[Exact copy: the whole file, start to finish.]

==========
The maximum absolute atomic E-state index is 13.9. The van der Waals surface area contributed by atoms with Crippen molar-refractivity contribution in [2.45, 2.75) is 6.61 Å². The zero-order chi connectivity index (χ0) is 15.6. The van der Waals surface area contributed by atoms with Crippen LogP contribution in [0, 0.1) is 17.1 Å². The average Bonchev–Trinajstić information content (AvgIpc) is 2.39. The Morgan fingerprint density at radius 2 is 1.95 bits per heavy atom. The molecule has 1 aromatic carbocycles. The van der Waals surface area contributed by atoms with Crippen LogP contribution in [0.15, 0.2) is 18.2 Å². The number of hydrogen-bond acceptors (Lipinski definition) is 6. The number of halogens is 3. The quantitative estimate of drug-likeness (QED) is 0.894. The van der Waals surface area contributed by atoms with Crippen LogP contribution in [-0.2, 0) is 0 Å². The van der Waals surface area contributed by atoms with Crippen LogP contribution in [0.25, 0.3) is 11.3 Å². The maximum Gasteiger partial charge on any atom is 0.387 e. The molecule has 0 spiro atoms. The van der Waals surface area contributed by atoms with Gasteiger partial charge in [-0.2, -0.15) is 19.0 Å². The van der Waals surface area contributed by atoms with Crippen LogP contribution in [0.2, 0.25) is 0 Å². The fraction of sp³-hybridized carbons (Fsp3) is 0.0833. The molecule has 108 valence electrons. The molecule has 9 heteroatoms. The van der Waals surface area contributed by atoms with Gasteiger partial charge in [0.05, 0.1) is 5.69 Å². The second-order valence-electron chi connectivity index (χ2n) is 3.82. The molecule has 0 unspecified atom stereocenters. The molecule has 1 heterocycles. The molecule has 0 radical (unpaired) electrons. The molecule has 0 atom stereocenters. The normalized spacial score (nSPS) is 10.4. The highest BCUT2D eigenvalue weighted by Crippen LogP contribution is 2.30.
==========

The maximum absolute atomic E-state index is 13.9. The van der Waals surface area contributed by atoms with Crippen molar-refractivity contribution in [2.45, 2.75) is 6.61 Å². The zero-order chi connectivity index (χ0) is 15.6. The van der Waals surface area contributed by atoms with Crippen LogP contribution in [0, 0.1) is 17.1 Å². The average Bonchev–Trinajstić information content (AvgIpc) is 2.39. The Morgan fingerprint density at radius 2 is 1.95 bits per heavy atom. The molecule has 1 aromatic carbocycles. The van der Waals surface area contributed by atoms with Crippen LogP contribution in [0.15, 0.2) is 18.2 Å². The number of hydrogen-bond acceptors (Lipinski definition) is 6. The number of halogens is 3. The quantitative estimate of drug-likeness (QED) is 0.894. The van der Waals surface area contributed by atoms with Crippen LogP contribution in [-0.2, 0) is 0 Å². The van der Waals surface area contributed by atoms with Crippen LogP contribution in [0.25, 0.3) is 11.3 Å². The maximum Gasteiger partial charge on any atom is 0.387 e. The molecule has 0 spiro atoms. The van der Waals surface area contributed by atoms with Gasteiger partial charge in [-0.2, -0.15) is 19.0 Å². The van der Waals surface area contributed by atoms with Crippen LogP contribution in [0.2, 0.25) is 0 Å². The fraction of sp³-hybridized carbons (Fsp3) is 0.0833. The molecule has 108 valence electrons. The molecule has 9 heteroatoms. The van der Waals surface area contributed by atoms with Gasteiger partial charge in [0.05, 0.1) is 5.69 Å². The second-order valence-electron chi connectivity index (χ2n) is 3.82. The molecule has 0 unspecified atom stereocenters. The molecule has 1 heterocycles. The molecule has 0 radical (unpaired) electrons. The molecule has 0 atom stereocenters. The normalized spacial score (nSPS) is 10.4. The highest BCUT2D eigenvalue weighted by Crippen LogP contribution is 2.30.